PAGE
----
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Post Script: How I Constructed the Great American History Puzzle

Post Script: How I Constructed the Great American History Puzzle

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But yes, that one was a slog. It was supposed to be. I’m sorry.

Will there be another Great American Puzzle from Smithsonian and myself? I think it’s very possible. Ideas have already been tossed around. From my point of view, everyone on the digital team was a pleasure to work with and we were all very pleased with the way the contest came together and people responded to it.

We also learned a lot, of course. Speaking only for myself here, I don’t know if we really nailed the transition between the magazine puzzle and the Web end. It turned out the subscriber base for a print magazine and the kinds of people interested in tricky Web puzzles were two very different audiences, and it was hard to bridge that gap. (We made a full scan of the issue available to Web readers arriving late, but that wasn’t as convenient as it could have been.) If there’s a next time, and we try to capture both print and digital audiences again, I’d put a lot more thought into a two-pronged approach that would smoothly involve both.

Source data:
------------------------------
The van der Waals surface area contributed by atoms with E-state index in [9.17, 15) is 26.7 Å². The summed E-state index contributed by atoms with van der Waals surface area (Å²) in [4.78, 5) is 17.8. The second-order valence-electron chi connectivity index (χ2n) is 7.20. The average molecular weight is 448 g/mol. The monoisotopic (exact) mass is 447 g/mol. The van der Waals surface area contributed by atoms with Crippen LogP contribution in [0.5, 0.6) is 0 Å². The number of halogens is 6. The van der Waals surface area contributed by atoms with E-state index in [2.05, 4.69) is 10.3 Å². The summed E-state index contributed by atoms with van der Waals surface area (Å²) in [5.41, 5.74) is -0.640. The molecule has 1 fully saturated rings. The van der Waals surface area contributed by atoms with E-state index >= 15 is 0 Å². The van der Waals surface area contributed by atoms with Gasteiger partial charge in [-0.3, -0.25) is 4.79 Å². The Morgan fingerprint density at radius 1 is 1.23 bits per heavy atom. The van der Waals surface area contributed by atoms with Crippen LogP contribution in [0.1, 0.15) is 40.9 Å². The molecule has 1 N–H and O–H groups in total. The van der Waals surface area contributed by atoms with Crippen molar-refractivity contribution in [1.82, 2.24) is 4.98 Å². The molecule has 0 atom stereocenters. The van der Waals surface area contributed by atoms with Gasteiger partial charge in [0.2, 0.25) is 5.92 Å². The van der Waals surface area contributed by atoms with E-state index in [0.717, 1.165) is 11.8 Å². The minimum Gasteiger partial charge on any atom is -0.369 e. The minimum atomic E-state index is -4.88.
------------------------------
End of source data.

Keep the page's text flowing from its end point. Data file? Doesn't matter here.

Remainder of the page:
We also learned how careful we had to be at all times to keep a very astute solver base from getting one step ahead of the puzzles. The double-crostic elements turned out to be much more legible at their final screen size than I’d originally planned, which meant that people could get a head-start on solving the final message. I worried a little about this, but not as seriously as I should have. After all, I reasoned, even early-bird solvers would have to wait and finish the ninth puzzle to submit a correct solution, so it would come down to a race on the hidden-picture. But I’d forgotten that I’d also planted a clue in the double-crostic (“FORT MCHENRY”) that would let a sufficiently clever puzzle back-solve the ninth puzzle without having to wrestle with it much. I still feel like this wasn’t optimal, since (a) it made the final day of the puzzle more of a sprint than we’d intended, and (b) it meant players could totally bypass the hidden picture, one of my favorite puzzles. If we ever do anything like this again, rest assured that everything will be even more carefully genius-proofed.

But despite these small hiccups, I’m proud of the way the contest turned out. Players seemed to be going down the exact rabbit-holes and blind alleys I’d planned, and feeling the exact same flush of pride once a wall fell. Temporary frustration may have been “increased and diffused,” but so was knowledge.

If nothing else, at least a few thousand people now have a nice origami mammoth to display for friends and family. NO CHARGE!

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